Fifty Shades Freed

Fifty Shades Freed and the sexist side of the dismissive hubub around it is better described by Stephanie Zacharek in her Time magazine piece, Fifty Shades Freed is a Pleasure. Just Don’t Call it a Guilty One. At the risk of trying to come across as “I’m more woke than you and thus enjoy this shitty movie everyone slags on,” just know: I don’t care. I don’t care about Fifty Shades Freed or this series, but when I left the theater after watching the third movie about Anastasia Steele (Dakota Johnson) and Christian Grey (Jamie Dornan) I felt like I finally “got” it, and that maybe all the snarky stuff around this series just stems from a lack of empathy surrounding what women enjoy as smut.

That’s not to say that Fifty Shades Freed is a “good” film by any “objective” measure (if you believe in such things), just that it’s a kinky film for (generally) women who want to watch a stupid romance that contains sex scenes shot with the female gaze in mind. The movie is mostly a string of lifestyle porn: a private jet for Anastasia and all of her friends, Anastasia’s promotion to head of a publishing company, a weekend trip to a mansion in Aspen. Anastasia scaring off a woman who approaches Christian with a little too much cleavage by showing that he belongs to her and no one else.

To some extent, I understand the comparisons to Phantom Thread, except Phantom Thread is about exploring the underlying, unspoken tensions of a lasting romantic relationship and the complexities of women’s desire whereas Fifty Shades is about ruthlessly exploiting those desires for the audience at every cut, in every scene. Thread is an academic work; Shades is raw capitalistic impulse.

I was working at Half Price Books during the Fifty Shades craze four or five years ago. Those books were sold like gold. They sold, sold, sold. Women of all ages, some men, too. The truth is that the other erotica for women sold as well. And I guess in hindsight, we always treated the explicitness and intensity of their erotic literature with a humorous remove. “Wow, look at this (literal) garbage bag of urban fic,” “I can’t believe how explicit these are,”  etc.

Some titles: Ashes to Ashes, Dust to Side Chicks, Baby Mama’s Drama 3: Once a Dog, Always a Dog, The Mating Chase (BBW: Big, Beautiful Werewolves) (Werewolves of Montana Book 1). 

But I was single at the time and would go home and look at porn, and some “weird” shit, too. My wife and I own some erotic comic books that feature alien sex, just because those books feature artwork by some of our old college friends. Whatever. She grew up writing fan-fiction online that depicted intense relationships. So did I! It’s still out there. I won’t tell you where.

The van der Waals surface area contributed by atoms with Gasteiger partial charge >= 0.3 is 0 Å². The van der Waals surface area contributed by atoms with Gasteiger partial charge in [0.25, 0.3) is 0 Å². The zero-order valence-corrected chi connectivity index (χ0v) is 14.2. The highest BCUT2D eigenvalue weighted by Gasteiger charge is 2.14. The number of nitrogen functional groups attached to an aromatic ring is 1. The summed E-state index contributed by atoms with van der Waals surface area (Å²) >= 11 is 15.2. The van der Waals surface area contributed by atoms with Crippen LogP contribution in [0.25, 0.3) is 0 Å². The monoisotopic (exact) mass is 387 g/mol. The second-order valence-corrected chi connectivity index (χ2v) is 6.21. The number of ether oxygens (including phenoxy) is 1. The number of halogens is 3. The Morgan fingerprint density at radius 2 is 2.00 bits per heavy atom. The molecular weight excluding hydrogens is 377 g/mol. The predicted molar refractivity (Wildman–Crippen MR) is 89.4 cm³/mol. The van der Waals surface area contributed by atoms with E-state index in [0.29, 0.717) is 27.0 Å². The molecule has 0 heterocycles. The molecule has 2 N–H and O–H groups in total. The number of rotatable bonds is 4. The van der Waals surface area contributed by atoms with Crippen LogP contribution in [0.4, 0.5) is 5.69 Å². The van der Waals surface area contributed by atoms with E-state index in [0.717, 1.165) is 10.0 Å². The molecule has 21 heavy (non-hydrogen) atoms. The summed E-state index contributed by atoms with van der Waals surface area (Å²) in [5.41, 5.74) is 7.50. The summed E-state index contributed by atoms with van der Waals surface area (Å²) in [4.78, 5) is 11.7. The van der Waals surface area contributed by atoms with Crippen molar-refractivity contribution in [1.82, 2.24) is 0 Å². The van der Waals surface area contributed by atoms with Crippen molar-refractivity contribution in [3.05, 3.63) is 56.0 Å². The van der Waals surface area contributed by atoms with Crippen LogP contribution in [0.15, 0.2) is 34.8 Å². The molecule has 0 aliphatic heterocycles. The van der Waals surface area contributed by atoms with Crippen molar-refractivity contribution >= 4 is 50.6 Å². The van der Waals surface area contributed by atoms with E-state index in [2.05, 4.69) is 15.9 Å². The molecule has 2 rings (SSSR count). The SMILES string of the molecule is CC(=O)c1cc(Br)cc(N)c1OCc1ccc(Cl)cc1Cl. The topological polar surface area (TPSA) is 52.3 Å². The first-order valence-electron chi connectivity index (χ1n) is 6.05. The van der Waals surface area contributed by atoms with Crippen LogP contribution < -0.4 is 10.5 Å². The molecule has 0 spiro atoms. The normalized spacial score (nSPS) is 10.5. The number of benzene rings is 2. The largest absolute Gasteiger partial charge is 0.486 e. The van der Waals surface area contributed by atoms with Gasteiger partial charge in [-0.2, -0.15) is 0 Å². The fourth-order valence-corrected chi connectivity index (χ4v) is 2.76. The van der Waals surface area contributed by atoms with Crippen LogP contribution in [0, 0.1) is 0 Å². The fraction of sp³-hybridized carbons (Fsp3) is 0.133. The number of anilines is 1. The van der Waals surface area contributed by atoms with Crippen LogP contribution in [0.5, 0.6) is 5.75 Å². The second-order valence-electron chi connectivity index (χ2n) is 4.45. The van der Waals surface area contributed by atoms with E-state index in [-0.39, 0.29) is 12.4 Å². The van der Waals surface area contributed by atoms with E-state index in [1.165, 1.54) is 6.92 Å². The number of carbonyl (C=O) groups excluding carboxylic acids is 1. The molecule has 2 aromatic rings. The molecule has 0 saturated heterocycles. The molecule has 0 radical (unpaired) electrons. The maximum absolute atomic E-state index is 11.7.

It’s not my best writing.

All this is to say sarcastically rendering Fifty Shades as “soft-core BDSM” and nothing more feels like a dismissive handwave to a wide audience that enjoys it and looks beyond the fact that it’s pretty much perfect at being what it was made to be, and what audiences want it to be. And that just because the audience is predominantly women doesn’t make it inherently lesser. It’s still pretty dumb, but so is Star Wars XXX: A Porn Parody. At least this one has production values and some sense of eroticism.

I know a lot of complaints about the series stem from its depiction of the BDSM culture in regard to consent, contracts and the like. I can’t speak on behalf of any community, but as an outsider it seems like the writers and directors put great care into making the film emphasize consent. The entire movie is, essentially, a circular series of conflicts between Anastasia and Christian wherein they have passionate sex, and then she wants something and he doesn’t understand, so she gets mad at him and then an external force (evil villain Jack Hyde, a nasty architect) creates a context in which the two grow closer and forgive each other.

The movies have always portrayed a power dynamic that puts her in charge. It’s not exactly a healthy relationship but each episode provides context for steamy makeouts and hubba hubba. I do not get the impression that fans of Fifty Shades watch these films to learn lessons about how to conduct their own relationships or sex practices. Rather, they watch the heightened, absurd, comically bad narrative interludes to dissipate the sexual tension of the relatively soft-core love making. The relationship stuff is soap-opera melodramatic bad, but it’s all bad on purpose.

I can’t recommend Fifty Shades of Grey or its sequels to anyone who isn’t already intrigued by their premise (or interested in the earnestly schlocky bits of the first movie), although, for what it’s worth, Fifty Shades Freed is a better movie than the second, Fifty Shades Darker, which had too much plot but also a helicopter crashing into a volcano.

If you’re at all intrigued by going to the theater to enjoy something sultry, you shouldn’t feel guilty about it because everyone who wants to act like you’re wasting your time with stupid bullshit is probably at home watching or writing erotic material that contains just as little narrative weight and probably even more unconventional means of getting off. And if they aren’t, they should be because exploring different outlooks on sex and sexuality is tremendously interesting, important and world-broadening. So go buy weird alien sex comic books or sex toys or watch Fifty Shades Freed. Just don’t be so quick to shit on someone for doing so.

Get off.



Administrator of Midwest Film Journal. Previously a staff writer for TheFilmYap.com, Evan has been writing film criticism in the Indianapolis area for over half a decade. He is a member of the Indiana Film Journalists Association. He also reviews Oreos.


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